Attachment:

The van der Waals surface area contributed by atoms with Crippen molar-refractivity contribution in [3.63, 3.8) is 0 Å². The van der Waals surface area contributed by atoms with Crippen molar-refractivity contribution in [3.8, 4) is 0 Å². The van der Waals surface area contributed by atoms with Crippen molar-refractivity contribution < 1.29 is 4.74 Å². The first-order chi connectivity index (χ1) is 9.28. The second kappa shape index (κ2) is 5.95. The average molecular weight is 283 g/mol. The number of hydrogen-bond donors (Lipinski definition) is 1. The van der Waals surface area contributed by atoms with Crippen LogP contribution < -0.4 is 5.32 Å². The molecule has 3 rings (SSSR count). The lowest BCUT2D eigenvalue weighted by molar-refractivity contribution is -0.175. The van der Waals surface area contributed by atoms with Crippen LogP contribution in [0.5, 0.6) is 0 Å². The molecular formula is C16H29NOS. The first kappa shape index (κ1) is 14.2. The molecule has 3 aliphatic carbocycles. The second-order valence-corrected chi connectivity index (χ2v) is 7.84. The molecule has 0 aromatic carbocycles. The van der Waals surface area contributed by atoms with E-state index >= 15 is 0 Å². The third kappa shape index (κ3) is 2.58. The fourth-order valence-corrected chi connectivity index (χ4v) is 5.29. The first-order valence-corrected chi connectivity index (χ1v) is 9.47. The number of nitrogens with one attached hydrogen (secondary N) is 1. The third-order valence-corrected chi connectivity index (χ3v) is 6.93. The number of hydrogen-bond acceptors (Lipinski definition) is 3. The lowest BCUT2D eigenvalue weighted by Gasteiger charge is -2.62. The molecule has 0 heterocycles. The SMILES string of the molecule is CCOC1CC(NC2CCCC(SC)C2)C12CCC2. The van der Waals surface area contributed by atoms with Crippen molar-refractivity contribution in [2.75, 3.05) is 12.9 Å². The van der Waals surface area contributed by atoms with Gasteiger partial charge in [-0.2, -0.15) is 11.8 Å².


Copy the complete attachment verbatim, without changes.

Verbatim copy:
The van der Waals surface area contributed by atoms with Crippen molar-refractivity contribution in [3.63, 3.8) is 0 Å². The van der Waals surface area contributed by atoms with Crippen molar-refractivity contribution in [3.8, 4) is 0 Å². The van der Waals surface area contributed by atoms with Crippen molar-refractivity contribution < 1.29 is 4.74 Å². The first-order chi connectivity index (χ1) is 9.28. The second kappa shape index (κ2) is 5.95. The average molecular weight is 283 g/mol. The number of hydrogen-bond donors (Lipinski definition) is 1. The van der Waals surface area contributed by atoms with Crippen LogP contribution < -0.4 is 5.32 Å². The molecule has 3 rings (SSSR count). The lowest BCUT2D eigenvalue weighted by molar-refractivity contribution is -0.175. The van der Waals surface area contributed by atoms with Crippen LogP contribution in [0.5, 0.6) is 0 Å². The molecular formula is C16H29NOS. The first kappa shape index (κ1) is 14.2. The molecule has 3 aliphatic carbocycles. The second-order valence-corrected chi connectivity index (χ2v) is 7.84. The molecule has 0 aromatic carbocycles. The van der Waals surface area contributed by atoms with E-state index >= 15 is 0 Å². The third kappa shape index (κ3) is 2.58. The fourth-order valence-corrected chi connectivity index (χ4v) is 5.29. The first-order valence-corrected chi connectivity index (χ1v) is 9.47. The number of nitrogens with one attached hydrogen (secondary N) is 1. The third-order valence-corrected chi connectivity index (χ3v) is 6.93. The number of hydrogen-bond acceptors (Lipinski definition) is 3. The lowest BCUT2D eigenvalue weighted by Gasteiger charge is -2.62. The molecule has 0 heterocycles. The SMILES string of the molecule is CCOC1CC(NC2CCCC(SC)C2)C12CCC2. The van der Waals surface area contributed by atoms with Crippen molar-refractivity contribution in [2.75, 3.05) is 12.9 Å². The van der Waals surface area contributed by atoms with Gasteiger partial charge in [-0.2, -0.15) is 11.8 Å².